Samantha Lawton - Mongolia
Sain baina uu (that is Hello in Mongolian)! During June and July of 2015 I had the fantastic opportunity to travel to Mongolia for 5 weeks in order to complete a STAR project. My project was assessing the prevalence and distribution of intestinal parasites in small ruminants and dogs. Mongolia was an excellent place to conduct this research because people, their livestock and their dogs interact closely and many people are reliant on animals for food and fiber. Therefore, intestinal parasites, and targeted strategies to reduce parasites, could have impacts on animal health, economic health and even human health in the case of some intestinal parasites, like Echinococcus, where humans can be infected if they consume parasite eggs shed in dog feces.
A friend/previous mentor connected me with this project when I approached her about opportunities to experience fieldwork. I wanted to gain fieldwork experience because I have always thought that field research was something I might like to do in my future but only had short experiences. This summer did confirm that I really do love international fieldwork and I want to incorporate it into my career.
Ever since I was little I have wanted to travel to Mongolia. I was a horse crazy, National Geographic reading child and when I learned about the nomadic herders of Mongolia that still used horses for travel I was hooked. The country did not disappointment - I loved seeing the horses running free across the steppe next to our jeep. Many of the herders still use horses for travel and herding their sheep, though some now use motorcycles! The herders were very welcoming when we did fieldwork inviting us into their gers, serving us hot milk tea and letting us sample their animals. It was a fantastic cultural experience. Additionally, I got to see some incredible wildlife from eagle chicks to Przewalski horses (which were my favorite zoo animal in grade 1!).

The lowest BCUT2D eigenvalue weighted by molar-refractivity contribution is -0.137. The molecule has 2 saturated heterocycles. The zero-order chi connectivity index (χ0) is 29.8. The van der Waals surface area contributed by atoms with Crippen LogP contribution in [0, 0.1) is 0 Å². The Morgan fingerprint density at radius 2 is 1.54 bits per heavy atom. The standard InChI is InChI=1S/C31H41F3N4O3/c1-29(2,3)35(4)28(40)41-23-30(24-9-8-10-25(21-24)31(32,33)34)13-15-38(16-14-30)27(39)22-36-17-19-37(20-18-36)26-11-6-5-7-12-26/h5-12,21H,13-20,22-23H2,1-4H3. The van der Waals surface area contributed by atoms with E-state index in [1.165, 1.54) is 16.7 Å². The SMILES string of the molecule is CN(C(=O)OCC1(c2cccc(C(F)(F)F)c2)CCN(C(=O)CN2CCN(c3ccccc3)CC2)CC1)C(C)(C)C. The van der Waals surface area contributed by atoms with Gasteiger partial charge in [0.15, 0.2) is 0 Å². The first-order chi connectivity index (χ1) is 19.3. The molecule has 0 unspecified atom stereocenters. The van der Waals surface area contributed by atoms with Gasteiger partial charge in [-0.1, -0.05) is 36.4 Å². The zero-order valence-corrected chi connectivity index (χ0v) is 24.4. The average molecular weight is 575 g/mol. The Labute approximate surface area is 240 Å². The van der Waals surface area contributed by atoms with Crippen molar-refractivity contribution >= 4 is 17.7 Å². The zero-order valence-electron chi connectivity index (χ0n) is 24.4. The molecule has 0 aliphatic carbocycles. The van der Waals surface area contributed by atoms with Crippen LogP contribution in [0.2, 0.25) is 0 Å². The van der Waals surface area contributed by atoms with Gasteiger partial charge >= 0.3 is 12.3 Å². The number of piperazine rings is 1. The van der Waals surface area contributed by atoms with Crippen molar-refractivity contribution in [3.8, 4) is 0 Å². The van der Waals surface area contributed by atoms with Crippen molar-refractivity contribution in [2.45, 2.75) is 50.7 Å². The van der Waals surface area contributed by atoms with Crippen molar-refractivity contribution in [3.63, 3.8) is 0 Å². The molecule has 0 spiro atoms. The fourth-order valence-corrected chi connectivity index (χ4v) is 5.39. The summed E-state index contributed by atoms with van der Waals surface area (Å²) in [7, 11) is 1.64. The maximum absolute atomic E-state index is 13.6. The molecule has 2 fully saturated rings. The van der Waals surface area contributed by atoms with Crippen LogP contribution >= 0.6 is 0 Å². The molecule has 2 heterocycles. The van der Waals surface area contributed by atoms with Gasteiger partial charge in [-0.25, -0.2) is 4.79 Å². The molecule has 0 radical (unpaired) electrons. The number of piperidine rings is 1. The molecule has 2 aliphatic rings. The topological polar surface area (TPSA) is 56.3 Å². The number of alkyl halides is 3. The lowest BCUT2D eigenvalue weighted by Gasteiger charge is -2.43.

I traveled to Mongolia with my friend and fellow vet student Devin from UC Davis, and we met up with students from Washington State and Duke University. In country we worked with a non-profit organization, the Mongolian Bankhar Dog Project in order to complete our fieldwork. The Mongolian Bankhar Dog Project is a great organization working to reduce predator-herder conflict by using livestock guardian dogs. The MBDP project already had connections with herders in three different areas in Mongolia where their dogs were working to protect sheep from wolves and snow leopards. They were kind enough to let four students work with them and their local partners in order to complete our sampling.
Overall we spent approximately 3 weeks collecting samples from the field and two weeks analyzing the samples in the lab. We had an incredible team to work with, made up of people of different disciplines. I loved working with this diverse group and want to incorporate more interdisciplinary work into my future.
In addition to the fieldwork and lab work in country, we also happened to be in Ulaanbaatar during Nadaam. Nadaam is a national festival where the whole country comes together to participate and observe cultural shows, archery, horse racing and wrestling. We were lucky enough to have some days off over Nadaam so we also got to observe the festivities. It was a wonderful cultural experience.
This summer was a truly phenomenal experience; I made new friends, explored a new culture and gained research experience. I am so glad I had the opportunity to travel!